Beginnings of a New Thing

Do you ever have moments where you find life is interrupted?  These interruptions are life.  We are surrounded by them.  Turn on the evening news, or open the newspaper?  Let us consider our own lives?  Brokenness.  Despite the vows, somewhere the marriage changed?  You visit the Doctor hoping for something definitive only to be sent home waiting for test results.  Will this job ever end?  What are some of the interruptions in our lives? 

There is much curiosity with today’s text.  Listen to what immediately precedes today’s reading. 

‘And the streams of Edom shall be turned into pitch,and her soil into sulfur;her land shall become burning pitch.  Night and day it shall not be quenched;its smoke shall go up forever.

From generation to generation it shall lie waste;no one shall pass through it forever and ever.

But the hawk and the hedgehog shall possess it;the owl and the raven shall live in it.

He shall stretch the line of confusion over it,and the plummet of chaos over its nobles.  They shall name it No Kingdom There,and all its princes shall be nothing.  Thorns shall grow over its strongholds,nettles and thistles in its fortresses.  It shall be the haunt of jackals…”


No Kingdom there…thorns, thistles, and jackles…  all of life becomes this—deserts and barren.  This is the warnings and judgment that the prophet Isaiah has been sharing from the beginning.  From the land of milk and honey, God’s promise, to this.  Life as it was has been interrupted. 

But today’s interruption is different.  It is out of place.  It doesn’t fit.  In the midst of despair, we find:

Is. 35:1                The wilderness and the dry land shall be glad,

                        the desert shall rejoice and blossom;

            like the crocus

2 it shall blossom abundantly,

                        and rejoice with joy and singing…

The God who cares about the desert, the barren places—is the same God that cares about us.  In our deserts—God shows up.  When all seems hopeless and desolate, we are not without hope.  The desert shall rejoice.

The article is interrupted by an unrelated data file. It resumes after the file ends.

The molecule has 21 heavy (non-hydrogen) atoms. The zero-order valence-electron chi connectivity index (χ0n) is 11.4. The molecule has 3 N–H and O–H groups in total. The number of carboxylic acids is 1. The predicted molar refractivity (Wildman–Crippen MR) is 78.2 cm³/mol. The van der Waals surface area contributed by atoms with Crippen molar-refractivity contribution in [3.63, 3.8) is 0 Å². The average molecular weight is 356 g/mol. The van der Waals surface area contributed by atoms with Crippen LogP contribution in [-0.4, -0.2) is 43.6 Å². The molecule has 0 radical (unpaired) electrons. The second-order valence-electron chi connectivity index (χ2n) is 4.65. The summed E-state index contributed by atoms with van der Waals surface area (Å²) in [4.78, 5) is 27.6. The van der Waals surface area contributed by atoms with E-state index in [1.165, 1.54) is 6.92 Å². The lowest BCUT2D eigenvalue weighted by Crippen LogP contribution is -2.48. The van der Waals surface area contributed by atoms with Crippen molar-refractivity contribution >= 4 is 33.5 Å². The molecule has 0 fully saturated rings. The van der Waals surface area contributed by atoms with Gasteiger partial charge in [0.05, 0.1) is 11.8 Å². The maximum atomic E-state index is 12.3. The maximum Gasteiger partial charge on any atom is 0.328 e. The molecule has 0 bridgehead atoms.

And not to ignore how God enters… He will come with vengeance, with terrible recompense…”  This is right after do not fear—vengeance, terrible recompense—and my knees tremble, but this vengeance, God’s interruption is to save.”   In the desert is life. 

Really, this is magnificent.  And this is Advent.  In one hand, we look back and remember God’s promise. If we squint, we look back and remember a garden.  And looking back, we then look forward and with hope, we find a new creation.  We find restoration.  That in this section of warnings…the times it seems God is so far away, God enters with a vengeance…to save.  And God’s saving purpose is joy. 

The desert shall rejoice.  It shall blossom abundantly and rejoice with joy and singing.  And our reading today concludes, “And the ransomed of the Lord shall return And the ransomed of the LORD shall come to Zion with singing, everlasting joy shall be upon their heads;  they shall obtain joy and gladness…”

Waiting places…God enters.  And there is joy. 

Where do you see the beginnings of God’s promises around you?  May we enter into a time of prayer discerning new beginnings.  Ushers will be handing out flowers that you may write on as an expression of your prayer for new beginnings that you can then bring forward to hang on the tree. 

“The desert and the parched land will be glad; the wilderness will rejoice and blossom. Like the crocus, it will burst into bloom” (Isa. 35:1-2, TNIV).

The first sign of new life, a tiny green sprout, is cause for celebration in the spring. In and of itself, a sprout might be unimpressive, except that we know it’s a sign of what’s coming. With water and sunshine and time, even the tiniest seed grows. Then we can see and smell and touch everything that sprout was meant to be: the full plant in complete flower.

Waiting can be easier when we know what’s coming and what to expect. But knowing those things can also make waiting harder because we can get impatient. Or we can be caught by surprise: what finally appears is even more amazing that what we thought we knew was coming.

Look at the sprout. Now look at the full plant. Smell the flowers. Could you ever have expected this?

We are waiting for a new thing; from a sprout, the full flower. Maybe it will be even more than we expect.[1]


[1] Reformed Worship, Erica Schemper, Sept. 2013 issue, Advent Prayer Stations. Advent Week 3.

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